Hug Cottage Gardens (In the making)

Back Fence Temporary Garden

My friend, you have admired our gardens at our previous homes. I hope too, that one day you will be able to visit and admire the gardens at Hug Cottage. Just don’t visit too soon. (Just kidding. You can visit whenever you want.)

The making of the Hug Cottage gardens are going to be a several year chore, just to get the basics taken care of.

When Lorraine and I first viewed the property the seller said, “The property is lovely landscaped.” We were enticed by the claims of several roses and hydrangea, two lovely clematis, blueberries, grape vines, a lilac tree, Rose of Sharon, forsythia, lavender, ground cover, and a “lovely pink weeping tree.” When looking at a home in the snow it is a bit hard to verify all of this. But the pictures did show some most of it. Our first hint of problems to come should have been when she couldn’t tell us the color of the clematis or the what the “lovely pink weeping tree” was.

To put it bluntly: All the bushes were butchered. She had no idea about how to prune or when to do it. The clematis and grape vines were climbing up the telephone pole. We knew that, but what we didn’t know that everything from about two feet up was dead. The pink weeping tree, a red bud, was rotten at the core. The ground cover was an invasive weed. And to add insult to injury several of the plants that should have been left were taken.

Ah, well. New Hug Cottage gardens will spring forth from the ashes. (Which reminds me, I do need to add some lime to one of the beds.)

It is fun recreating. Picking what flowers we want. Where this perennial or that perennial should go. Right now we are just experimenting a bit. Planted a lot of annuals – many zinnias – for summer color. Just started buying closeout perennials from the garden center. After having lived in hot Austin for several years we’ve had to learn Lake Erie gardening all over again. As the yard is always at least 6 hours sunny somewhere during the day we’ve had to think quite a bit about choice of plants. I think we might have one small bed that will work for shade lovers. The few that are in seem to be doing okay.

In spite of all the work, I do love gardening. It keeps me sane.

Naturally, there’s always those difference of opinions of what goes where as we recreate. Yesterday I cut back the mint around the mailbox because it was going crazy, only to find out that Lorraine loved the mint there, just as it was. “Now it won’t be green for our company next week.” I am learning to ask first.

One thing that has helped us along immensely is that we found a garden center that we really like. They grow a good bit of their own plants and they’re reasonable. The only drawback is that they are way on the other side of Cleveland, and their main outlet is even further away in Amish Country. We do frequent a few local growers too. No “Big Box” stores for plants, we haven’t had much luck with them.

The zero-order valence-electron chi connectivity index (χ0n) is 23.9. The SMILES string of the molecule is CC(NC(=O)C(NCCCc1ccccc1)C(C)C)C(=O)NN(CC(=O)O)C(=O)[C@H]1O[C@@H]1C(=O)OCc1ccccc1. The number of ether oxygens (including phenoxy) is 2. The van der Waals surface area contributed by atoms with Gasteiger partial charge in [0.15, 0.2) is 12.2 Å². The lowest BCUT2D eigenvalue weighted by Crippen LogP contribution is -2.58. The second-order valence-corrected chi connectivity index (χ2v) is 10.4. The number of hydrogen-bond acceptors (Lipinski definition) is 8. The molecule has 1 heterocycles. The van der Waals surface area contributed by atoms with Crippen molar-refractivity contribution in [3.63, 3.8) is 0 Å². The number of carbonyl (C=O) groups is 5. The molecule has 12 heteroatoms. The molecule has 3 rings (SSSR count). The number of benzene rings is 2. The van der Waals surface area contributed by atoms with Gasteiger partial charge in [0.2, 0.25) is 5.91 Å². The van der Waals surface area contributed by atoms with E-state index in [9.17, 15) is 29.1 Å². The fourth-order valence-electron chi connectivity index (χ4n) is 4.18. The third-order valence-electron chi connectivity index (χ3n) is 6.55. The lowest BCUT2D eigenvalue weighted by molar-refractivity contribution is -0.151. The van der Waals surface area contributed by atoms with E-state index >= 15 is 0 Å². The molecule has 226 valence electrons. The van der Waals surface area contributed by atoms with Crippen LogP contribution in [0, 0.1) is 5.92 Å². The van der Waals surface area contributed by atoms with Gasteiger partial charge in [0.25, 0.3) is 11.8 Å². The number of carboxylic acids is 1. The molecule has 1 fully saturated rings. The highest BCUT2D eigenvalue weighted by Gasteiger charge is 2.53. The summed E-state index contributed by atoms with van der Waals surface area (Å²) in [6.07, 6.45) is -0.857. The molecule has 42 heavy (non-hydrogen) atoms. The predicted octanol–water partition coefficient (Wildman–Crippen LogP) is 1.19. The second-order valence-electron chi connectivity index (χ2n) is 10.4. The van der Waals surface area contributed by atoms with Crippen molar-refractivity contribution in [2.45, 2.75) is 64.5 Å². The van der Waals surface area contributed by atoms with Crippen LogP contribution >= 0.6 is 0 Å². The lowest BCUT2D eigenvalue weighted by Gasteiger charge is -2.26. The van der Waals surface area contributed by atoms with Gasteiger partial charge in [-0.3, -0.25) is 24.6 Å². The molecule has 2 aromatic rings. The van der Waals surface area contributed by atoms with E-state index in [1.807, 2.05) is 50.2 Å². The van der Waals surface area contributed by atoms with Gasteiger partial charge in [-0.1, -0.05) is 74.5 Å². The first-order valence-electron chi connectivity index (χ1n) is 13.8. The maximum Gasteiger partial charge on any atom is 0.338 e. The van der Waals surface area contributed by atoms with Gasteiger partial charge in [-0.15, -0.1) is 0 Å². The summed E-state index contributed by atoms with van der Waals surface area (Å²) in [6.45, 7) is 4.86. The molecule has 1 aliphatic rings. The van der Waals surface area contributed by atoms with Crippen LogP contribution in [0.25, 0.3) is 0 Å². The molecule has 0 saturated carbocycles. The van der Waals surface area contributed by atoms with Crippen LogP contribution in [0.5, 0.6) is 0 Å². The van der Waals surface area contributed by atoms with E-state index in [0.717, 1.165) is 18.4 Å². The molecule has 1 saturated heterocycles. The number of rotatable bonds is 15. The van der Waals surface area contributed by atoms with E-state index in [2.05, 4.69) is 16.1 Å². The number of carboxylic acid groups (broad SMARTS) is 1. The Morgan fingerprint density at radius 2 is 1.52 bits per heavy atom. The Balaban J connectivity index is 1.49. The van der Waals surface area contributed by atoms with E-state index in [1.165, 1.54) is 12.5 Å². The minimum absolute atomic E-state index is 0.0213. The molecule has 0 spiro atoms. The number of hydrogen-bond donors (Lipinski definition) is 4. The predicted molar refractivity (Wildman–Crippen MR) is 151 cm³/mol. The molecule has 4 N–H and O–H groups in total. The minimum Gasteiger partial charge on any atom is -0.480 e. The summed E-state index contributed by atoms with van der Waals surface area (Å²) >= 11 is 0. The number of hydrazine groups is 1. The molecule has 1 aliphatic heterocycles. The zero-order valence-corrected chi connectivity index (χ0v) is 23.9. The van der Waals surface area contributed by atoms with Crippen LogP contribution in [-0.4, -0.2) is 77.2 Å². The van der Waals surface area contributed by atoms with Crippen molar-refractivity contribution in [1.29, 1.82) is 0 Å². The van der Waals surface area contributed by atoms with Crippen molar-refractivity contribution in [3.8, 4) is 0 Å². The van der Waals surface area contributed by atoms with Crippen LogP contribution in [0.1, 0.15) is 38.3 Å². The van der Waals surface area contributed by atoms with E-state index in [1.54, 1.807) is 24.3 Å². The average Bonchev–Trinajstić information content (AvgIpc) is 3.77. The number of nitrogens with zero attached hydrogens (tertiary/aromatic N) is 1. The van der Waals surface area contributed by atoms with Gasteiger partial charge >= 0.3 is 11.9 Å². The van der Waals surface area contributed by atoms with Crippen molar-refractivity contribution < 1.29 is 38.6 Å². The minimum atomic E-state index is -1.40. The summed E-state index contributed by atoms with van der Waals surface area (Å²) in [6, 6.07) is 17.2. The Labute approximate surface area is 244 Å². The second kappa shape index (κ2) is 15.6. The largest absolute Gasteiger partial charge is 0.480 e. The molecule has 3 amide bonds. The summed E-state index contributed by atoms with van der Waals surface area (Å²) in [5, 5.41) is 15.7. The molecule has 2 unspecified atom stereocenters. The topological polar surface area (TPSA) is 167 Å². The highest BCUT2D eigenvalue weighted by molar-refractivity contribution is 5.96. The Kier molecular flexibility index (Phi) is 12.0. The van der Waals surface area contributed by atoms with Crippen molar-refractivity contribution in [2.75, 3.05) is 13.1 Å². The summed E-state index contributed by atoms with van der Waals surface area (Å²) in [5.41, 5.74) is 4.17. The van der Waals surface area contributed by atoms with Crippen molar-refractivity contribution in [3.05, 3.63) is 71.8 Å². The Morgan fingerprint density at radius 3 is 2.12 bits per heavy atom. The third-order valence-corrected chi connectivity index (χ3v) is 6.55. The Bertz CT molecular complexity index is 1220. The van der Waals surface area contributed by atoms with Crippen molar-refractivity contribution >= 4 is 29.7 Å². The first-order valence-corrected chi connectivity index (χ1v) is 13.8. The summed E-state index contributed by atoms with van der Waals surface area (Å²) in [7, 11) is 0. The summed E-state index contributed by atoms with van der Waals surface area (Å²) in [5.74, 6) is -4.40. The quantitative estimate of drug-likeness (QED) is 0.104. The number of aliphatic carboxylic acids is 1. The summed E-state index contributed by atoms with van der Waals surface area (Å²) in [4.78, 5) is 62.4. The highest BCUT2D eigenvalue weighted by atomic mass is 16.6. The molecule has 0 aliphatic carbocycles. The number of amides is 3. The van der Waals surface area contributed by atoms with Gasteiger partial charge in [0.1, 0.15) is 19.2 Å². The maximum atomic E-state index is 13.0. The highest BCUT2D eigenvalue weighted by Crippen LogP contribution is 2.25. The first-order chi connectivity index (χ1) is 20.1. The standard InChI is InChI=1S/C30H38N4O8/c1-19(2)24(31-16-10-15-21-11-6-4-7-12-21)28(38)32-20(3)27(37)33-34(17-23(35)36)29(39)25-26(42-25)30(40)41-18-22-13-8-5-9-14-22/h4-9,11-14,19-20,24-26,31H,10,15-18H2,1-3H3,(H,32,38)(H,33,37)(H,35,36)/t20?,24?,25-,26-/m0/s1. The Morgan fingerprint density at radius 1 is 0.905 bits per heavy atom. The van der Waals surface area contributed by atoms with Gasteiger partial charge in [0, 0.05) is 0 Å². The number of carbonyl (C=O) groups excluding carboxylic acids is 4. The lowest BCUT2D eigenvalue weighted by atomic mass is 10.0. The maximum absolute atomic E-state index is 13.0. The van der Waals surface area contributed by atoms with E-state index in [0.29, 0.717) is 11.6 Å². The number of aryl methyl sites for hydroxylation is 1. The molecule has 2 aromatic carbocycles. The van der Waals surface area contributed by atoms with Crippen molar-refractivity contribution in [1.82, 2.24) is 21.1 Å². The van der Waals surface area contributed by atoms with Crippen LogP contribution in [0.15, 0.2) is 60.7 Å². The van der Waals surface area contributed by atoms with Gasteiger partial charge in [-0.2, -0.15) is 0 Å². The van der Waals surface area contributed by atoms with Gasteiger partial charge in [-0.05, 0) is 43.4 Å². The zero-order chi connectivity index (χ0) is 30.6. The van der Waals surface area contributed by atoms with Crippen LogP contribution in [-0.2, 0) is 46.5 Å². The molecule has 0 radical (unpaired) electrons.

So anyway, here’s what we’ve accomplished so far….

The rotted red bud tree has been removed. The butchered bushes cleaned up as best they can be until their proper pruning time.

The negative front grade at the house has been built up to the recommended height with soil and plant mold. I will need to add more this fall to shape it. Lorraine and I ferried the leaf mold, several buckets at a time, from the recycle center.

We had the stump grinder in to remove the stump and surface roots from the tree in the front yard that the previous owner had cut down. I need to mention that we came across a handyman who helped us out at a significant reduction. He seems to have friends who do everything. One of the many advantages of small town living.

We need to remove the small replacement tulip tree before the roots meet the foundation They love water and being our grade is toward the lake….

Our plans are to create an English cottage-style garden in the front with mostly deer resistant plants. The neighborhood deer when they come out of the woods to drink at the creek, look over at our yard and say, “Snacks!”

The roses will take some special care. Some David Austin roses are on the way, thanks to a generous gift from Lorraine’s sister.

The neighbor and I have talked about pulling out the hedge row between our properties. As it is all on our property Lorraine and I will replace it with a berm planted with perennials and grasses. That will meld into the side yard and the rain garden in the back northwest corner. Also for the back yard, a fire pit. The backyard beds will be expanded. Never can have too many plants. Well, you can, but we have a ways to go yet.

We did create a pretty good mixture of annuals and perennials in the pergola garden. Kind of an experiment for placing.


P.S. Plan to see if I can’t scrounge up some perennials this fall as people thin their gardens. Hopefully, some irises too.

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